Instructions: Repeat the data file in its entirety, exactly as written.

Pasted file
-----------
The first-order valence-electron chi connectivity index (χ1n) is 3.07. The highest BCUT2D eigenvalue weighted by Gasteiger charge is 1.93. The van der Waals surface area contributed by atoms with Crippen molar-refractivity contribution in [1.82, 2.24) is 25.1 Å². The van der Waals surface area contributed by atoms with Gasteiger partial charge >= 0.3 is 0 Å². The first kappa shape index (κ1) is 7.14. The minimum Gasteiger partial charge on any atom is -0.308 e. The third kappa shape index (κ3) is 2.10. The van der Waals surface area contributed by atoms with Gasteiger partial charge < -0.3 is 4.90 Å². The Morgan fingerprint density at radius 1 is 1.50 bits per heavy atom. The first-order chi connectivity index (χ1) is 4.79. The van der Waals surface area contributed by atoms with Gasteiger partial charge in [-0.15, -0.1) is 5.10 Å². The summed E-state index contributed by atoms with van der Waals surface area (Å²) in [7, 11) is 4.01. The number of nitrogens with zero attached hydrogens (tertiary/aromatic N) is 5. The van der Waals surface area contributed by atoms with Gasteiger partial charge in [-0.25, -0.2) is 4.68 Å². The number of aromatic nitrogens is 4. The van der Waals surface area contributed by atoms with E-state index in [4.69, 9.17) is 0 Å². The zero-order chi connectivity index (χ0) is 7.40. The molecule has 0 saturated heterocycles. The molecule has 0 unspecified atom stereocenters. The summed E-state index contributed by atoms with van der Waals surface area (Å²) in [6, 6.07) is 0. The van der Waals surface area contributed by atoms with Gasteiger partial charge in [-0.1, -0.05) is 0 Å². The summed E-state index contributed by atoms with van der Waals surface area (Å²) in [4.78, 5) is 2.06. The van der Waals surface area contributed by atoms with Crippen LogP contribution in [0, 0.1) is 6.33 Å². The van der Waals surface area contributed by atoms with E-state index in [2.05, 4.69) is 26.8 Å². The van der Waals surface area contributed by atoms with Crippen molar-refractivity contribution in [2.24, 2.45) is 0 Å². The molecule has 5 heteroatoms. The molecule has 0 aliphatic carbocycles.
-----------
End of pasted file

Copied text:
The first-order valence-electron chi connectivity index (χ1n) is 3.07. The highest BCUT2D eigenvalue weighted by Gasteiger charge is 1.93. The van der Waals surface area contributed by atoms with Crippen molar-refractivity contribution in [1.82, 2.24) is 25.1 Å². The van der Waals surface area contributed by atoms with Gasteiger partial charge >= 0.3 is 0 Å². The first kappa shape index (κ1) is 7.14. The minimum Gasteiger partial charge on any atom is -0.308 e. The third kappa shape index (κ3) is 2.10. The van der Waals surface area contributed by atoms with Gasteiger partial charge < -0.3 is 4.90 Å². The Morgan fingerprint density at radius 1 is 1.50 bits per heavy atom. The first-order chi connectivity index (χ1) is 4.79. The van der Waals surface area contributed by atoms with Gasteiger partial charge in [-0.15, -0.1) is 5.10 Å². The summed E-state index contributed by atoms with van der Waals surface area (Å²) in [7, 11) is 4.01. The number of nitrogens with zero attached hydrogens (tertiary/aromatic N) is 5. The van der Waals surface area contributed by atoms with Gasteiger partial charge in [-0.25, -0.2) is 4.68 Å². The number of aromatic nitrogens is 4. The van der Waals surface area contributed by atoms with E-state index in [4.69, 9.17) is 0 Å². The zero-order chi connectivity index (χ0) is 7.40. The molecule has 0 saturated heterocycles. The molecule has 0 unspecified atom stereocenters. The summed E-state index contributed by atoms with van der Waals surface area (Å²) in [6, 6.07) is 0. The van der Waals surface area contributed by atoms with Gasteiger partial charge in [-0.1, -0.05) is 0 Å². The summed E-state index contributed by atoms with van der Waals surface area (Å²) in [4.78, 5) is 2.06. The van der Waals surface area contributed by atoms with Crippen LogP contribution in [0, 0.1) is 6.33 Å². The van der Waals surface area contributed by atoms with E-state index in [2.05, 4.69) is 26.8 Å². The van der Waals surface area contributed by atoms with Crippen molar-refractivity contribution in [2.24, 2.45) is 0 Å². The molecule has 5 heteroatoms. The molecule has 0 aliphatic carbocycles.